Of course, no one would drink a beer with illustrations of commodities futures traders on the label, so dancing maidens it is. Don't get me wrong - I love the mythology of malt. After all, it's the fall harvest that was the very foundation of the world's greatest beer celebration, Oktoberfest.
Indeed, I get protective of malt, as beer drinkers are increasingly enamored by hops-oriented ales. They sometimes forget it's malt that provides the bulk of a beer's color, flavor and body. Other than water, malt is the No. 1 ingredient in your favorite beer.
So this harvest season, with help from folks at Briess Malt & Ingredients and Valley Malt, I'm sharing this malt primer for hopheads.
MALT is made from grain: wheat, rye, oats, rice or even amaranth, quinoa and spelt. The preferred variety, though, is barley, for two big reasons: its superb starch content, which is easily converted to fermentable sugar; and its hard husk, which is retained throughout the malting process and serves as a filter bed when the sweet liquid known as wort is drained from the lauter tun.
MALT liquor does not contain more malt than other varieties. The additional alcohol and sweetness is from corn sugar.
MALT-making is a marvel of biology that man has practiced for 5,000 years. Grain is steeped in water to initiate germination, a process in which the seed's enzymes break down its proteins and carbohydrates and open its starch reserves. When the seed begins to sprout a tiny green tail or "chit," germination is halted by drying the grain.
MALT originally was dried either in the sun or over fire. The latter method infuses the malt with a smoky aroma and flavor - a style known as rauchbier that is still made today, most notably in Bamberg, Germany.
MALT gets its color from the kiln-drying process. The longer and hotter it's heated, the darker its color, ranging from pale yellow to black. Malt's darkest variety is called black patent, named for the British patent that was issued in 1817 to the inventor of a new drum roaster that created darker malts.
MALT types are combined by brewers, allowing them to design a beer's complexity, that combination of sweetness and roastiness that interacts with hop bitterness.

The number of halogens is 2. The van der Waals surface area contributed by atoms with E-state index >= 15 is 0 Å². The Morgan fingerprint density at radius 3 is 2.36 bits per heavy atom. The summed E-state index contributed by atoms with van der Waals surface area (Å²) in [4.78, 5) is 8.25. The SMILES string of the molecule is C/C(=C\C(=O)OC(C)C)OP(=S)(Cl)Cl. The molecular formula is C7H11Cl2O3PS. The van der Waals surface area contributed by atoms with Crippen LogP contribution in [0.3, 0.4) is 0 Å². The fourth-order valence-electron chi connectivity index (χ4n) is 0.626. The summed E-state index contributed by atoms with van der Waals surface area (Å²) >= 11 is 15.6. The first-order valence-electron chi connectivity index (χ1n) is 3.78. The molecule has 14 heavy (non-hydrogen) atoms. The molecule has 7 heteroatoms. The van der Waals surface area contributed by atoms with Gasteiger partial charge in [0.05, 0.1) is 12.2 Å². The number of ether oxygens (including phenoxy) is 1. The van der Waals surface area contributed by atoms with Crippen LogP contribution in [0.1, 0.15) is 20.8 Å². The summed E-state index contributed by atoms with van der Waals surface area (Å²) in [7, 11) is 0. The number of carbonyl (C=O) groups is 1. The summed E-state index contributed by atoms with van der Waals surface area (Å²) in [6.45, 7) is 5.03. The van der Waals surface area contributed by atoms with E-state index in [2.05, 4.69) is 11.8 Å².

MALT amounts vary depending on the type of beer. An average brew requires about 25 pounds per barrel (or about 1 ounce per bottle). Rock Art says its Vermonster barley wine is made with 110 pounds of malt per barrel.
MALT is ground up and steeped in hot water (about 150 degrees) for an hour or more, a process known as mashing. During this period, the grain's starches are converted into sugar, which is ultimately fermented into alcohol.
MALT is often recycled after brewing and fed to cattle.
MALT is classified into two broad types - base malt and speciality malt - with several popular varieties each.
Base malt is lightly kilned and produces the bulk of fermentable sugars in beer. Varieties include:
* Pale: most widely used malt, light color. Taste it: Samuel Adams Boston Lager.
* Pilsner: sweet, delicate, lightest color available. Taste it: Flying Fish Exit 4.
* Vienna: pronounced malty flavor, amber color. Taste it: Avery The Kaiser.
* Munich: smooth, sweet and intensely malty, reddish amber. Taste it: Great Lakes Eliot Ness.
Specialty malt is used in small amounts primarily for distinct flavor and color. Varieties include:
* Crystal or Caramel: contains unfermentable dextrin that adds body and sweet, toffeelike flavor. Taste it: Sierra Nevada Torpedo.
* Chocolate: rich, roasted coffee-like, brown. Taste it: Yards Love Stout.
* Black patent: sharp and acrid, black as ink. Taste it: Left Hand Fade to Black.
"Joe Sixpack" is by Don Russell, director of Philly Beer Week. Contact him at email@example.com. For more on the beer scene, sign up for his weekly e-mail update at joesixpack.net.